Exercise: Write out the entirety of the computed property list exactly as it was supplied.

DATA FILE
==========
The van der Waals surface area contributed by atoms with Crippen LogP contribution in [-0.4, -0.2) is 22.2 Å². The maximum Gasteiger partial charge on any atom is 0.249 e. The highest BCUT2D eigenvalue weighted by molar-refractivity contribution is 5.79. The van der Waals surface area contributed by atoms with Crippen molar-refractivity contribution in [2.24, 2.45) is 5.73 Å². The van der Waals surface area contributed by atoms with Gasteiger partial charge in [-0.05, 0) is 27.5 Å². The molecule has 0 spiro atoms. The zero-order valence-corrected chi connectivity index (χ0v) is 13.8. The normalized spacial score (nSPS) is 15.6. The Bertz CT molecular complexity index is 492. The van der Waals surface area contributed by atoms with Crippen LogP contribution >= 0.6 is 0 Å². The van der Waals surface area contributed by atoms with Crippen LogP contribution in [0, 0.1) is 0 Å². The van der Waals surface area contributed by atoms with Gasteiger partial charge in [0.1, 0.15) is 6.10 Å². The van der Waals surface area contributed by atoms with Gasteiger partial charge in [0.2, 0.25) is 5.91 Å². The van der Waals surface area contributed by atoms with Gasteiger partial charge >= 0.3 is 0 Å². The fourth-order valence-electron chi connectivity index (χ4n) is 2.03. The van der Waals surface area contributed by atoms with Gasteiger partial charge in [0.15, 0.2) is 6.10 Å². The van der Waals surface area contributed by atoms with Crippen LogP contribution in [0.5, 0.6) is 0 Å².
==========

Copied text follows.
The van der Waals surface area contributed by atoms with Crippen LogP contribution in [-0.4, -0.2) is 22.2 Å². The maximum Gasteiger partial charge on any atom is 0.249 e. The highest BCUT2D eigenvalue weighted by molar-refractivity contribution is 5.79. The van der Waals surface area contributed by atoms with Crippen molar-refractivity contribution in [2.24, 2.45) is 5.73 Å². The van der Waals surface area contributed by atoms with Gasteiger partial charge in [-0.05, 0) is 27.5 Å². The molecule has 0 spiro atoms. The zero-order valence-corrected chi connectivity index (χ0v) is 13.8. The normalized spacial score (nSPS) is 15.6. The Bertz CT molecular complexity index is 492. The van der Waals surface area contributed by atoms with Crippen LogP contribution >= 0.6 is 0 Å². The van der Waals surface area contributed by atoms with Crippen LogP contribution in [0, 0.1) is 0 Å². The van der Waals surface area contributed by atoms with Gasteiger partial charge in [0.1, 0.15) is 6.10 Å². The van der Waals surface area contributed by atoms with Gasteiger partial charge in [0.2, 0.25) is 5.91 Å². The van der Waals surface area contributed by atoms with Gasteiger partial charge >= 0.3 is 0 Å². The fourth-order valence-electron chi connectivity index (χ4n) is 2.03. The van der Waals surface area contributed by atoms with Gasteiger partial charge in [0.15, 0.2) is 6.10 Å². The van der Waals surface area contributed by atoms with Crippen LogP contribution in [0.5, 0.6) is 0 Å².